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Fires, Gunshots, and Violence Mar Latest Hong Kong Protest

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Fires, Gunshots, and Violence Mar Latest Hong Kong Protest

Support for street food vendors in Mong Kok turned into a violent clash between protesters and police.

Fires, Gunshots, and Violence Mar Latest Hong Kong Protest
Credit: Wikimedia Commons/ Wpcpey

What started as a protest against a ban on street food vendors in Hong Kong turned violent overnight, with scenes on social media showing protesters clashing with police and setting fires in the streets. All told, 80 police officers and four journalists were injured, according to Hong Kong’s chief executive, and 54 arrests have already been made.

Protests began Monday night in Mong Kok, then turned sour early Tuesday morning, as police used riot gear and pepper spray and protesters threw objects at police lines. At around 2 am, one police officer drew his gun and fired warning shots into the air – which elicits an audible roar of anger from the crowd in this video from Hong Kong Free Press’ Kris Cheng. The use of gunfire sparked further protests (and further violence), which lasted into Tuesday morning.

Hong Kong Chief Executive CY Leung labeled the incident a riot in a televised statement, describing scenes of arson and attacks on police officers. “I believe the public can see for themselves, from TV news reports, the seriousness of the situation,” Leung said.

The Hong Kong government “strongly condemns such violent acts,” he continued, promising to “apprehend the mobs and bring them to justice.”

Leung also defended the firing of warning shots, saying the police force had conducted itself with “maximum restraint” in the face of a violent crowd. Hong Kong’s police commissioner, Stephen Lo, said police are justified in firing shots when there was “no alternative.”

“When our lives or others’ lives are being threatened, we are allowed to use firearms,” he said on Tuesday.  However, he added that it was too early to determine “whether the decision was correct,” saying a further investigation was necessary.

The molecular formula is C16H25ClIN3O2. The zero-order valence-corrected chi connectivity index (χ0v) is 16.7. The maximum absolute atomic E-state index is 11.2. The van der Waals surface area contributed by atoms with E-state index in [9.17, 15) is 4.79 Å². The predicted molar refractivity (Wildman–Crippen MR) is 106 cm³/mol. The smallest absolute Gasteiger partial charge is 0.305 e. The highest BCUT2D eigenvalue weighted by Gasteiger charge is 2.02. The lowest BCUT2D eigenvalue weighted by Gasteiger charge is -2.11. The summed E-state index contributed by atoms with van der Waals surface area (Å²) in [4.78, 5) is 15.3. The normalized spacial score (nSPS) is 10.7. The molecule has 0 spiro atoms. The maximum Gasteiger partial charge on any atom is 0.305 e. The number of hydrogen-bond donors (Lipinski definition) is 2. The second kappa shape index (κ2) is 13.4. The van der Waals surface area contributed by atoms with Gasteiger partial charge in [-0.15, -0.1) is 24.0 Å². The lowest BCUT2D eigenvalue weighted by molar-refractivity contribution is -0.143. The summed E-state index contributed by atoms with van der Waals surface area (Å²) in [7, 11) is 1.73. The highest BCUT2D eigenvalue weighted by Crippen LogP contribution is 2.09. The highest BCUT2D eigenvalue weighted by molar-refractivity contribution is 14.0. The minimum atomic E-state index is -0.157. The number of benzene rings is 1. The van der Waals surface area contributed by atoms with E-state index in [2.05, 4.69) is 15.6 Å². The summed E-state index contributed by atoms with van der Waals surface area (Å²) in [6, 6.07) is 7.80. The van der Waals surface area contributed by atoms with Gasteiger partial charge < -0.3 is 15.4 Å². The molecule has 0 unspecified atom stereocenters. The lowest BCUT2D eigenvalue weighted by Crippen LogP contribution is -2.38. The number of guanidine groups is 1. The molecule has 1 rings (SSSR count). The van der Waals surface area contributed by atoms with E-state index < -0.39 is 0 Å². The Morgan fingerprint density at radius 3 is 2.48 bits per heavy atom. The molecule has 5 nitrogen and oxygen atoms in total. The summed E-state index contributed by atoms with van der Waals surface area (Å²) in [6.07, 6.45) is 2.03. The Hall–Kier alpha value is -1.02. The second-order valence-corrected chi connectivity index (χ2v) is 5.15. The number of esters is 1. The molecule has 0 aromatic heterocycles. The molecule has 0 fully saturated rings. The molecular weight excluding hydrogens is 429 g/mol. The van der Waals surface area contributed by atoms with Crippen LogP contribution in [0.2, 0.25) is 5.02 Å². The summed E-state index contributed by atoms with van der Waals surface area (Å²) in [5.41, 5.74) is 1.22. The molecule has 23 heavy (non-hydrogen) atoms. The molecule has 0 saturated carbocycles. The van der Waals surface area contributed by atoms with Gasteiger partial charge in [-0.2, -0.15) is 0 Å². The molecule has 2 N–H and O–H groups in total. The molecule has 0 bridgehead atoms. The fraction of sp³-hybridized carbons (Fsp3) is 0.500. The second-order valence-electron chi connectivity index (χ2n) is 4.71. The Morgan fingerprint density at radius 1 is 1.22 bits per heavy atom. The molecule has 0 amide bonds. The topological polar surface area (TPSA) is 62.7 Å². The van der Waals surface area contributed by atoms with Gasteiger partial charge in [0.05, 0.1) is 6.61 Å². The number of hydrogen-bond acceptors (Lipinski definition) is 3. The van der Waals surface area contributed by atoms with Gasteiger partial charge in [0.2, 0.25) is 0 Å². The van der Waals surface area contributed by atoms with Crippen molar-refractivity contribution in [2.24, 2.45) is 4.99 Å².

The protests were ostensibly against new attempts from the Food and Environmental Hygiene Department to prevent street vendors from setting up their stalls on the Lunar New Year holiday. The group Hong Kong Indigenous sent out a call asking people to support the hawkers; police were called in to respond, and the stage was set for the violence.

The role of Hong Kong Indigenous – a localist group that has also orchestrated protests against mainland traders – in the protests means the incident was tapping into a collective anger over far more than street food vendors. Localists groups are marked by a strong distrust of both mainland China and their own government – sentiments that were on mass display during the 2014 “Occupy” protests calling for full democracy in the Special Administrative Region.

On its Facebook page, Hong Kong Indigenous reposted a piece from VJ Media accusing the police of having “misused violence.” “This time, they took out a gun, yet public opinion and the masses are still leaning toward the police,” the piece said. “Before much longer, there will be a death.”

The piece also warns that the violence of the police and the “hopelessness” of protestors will only escalate in the future. “We have reached the point of no return,” it concluded.

The scene in Mong Kok was mostly quiet on Tuesday evening for the annual Lunar New Year fireworks, although there was an increased police presence in the area.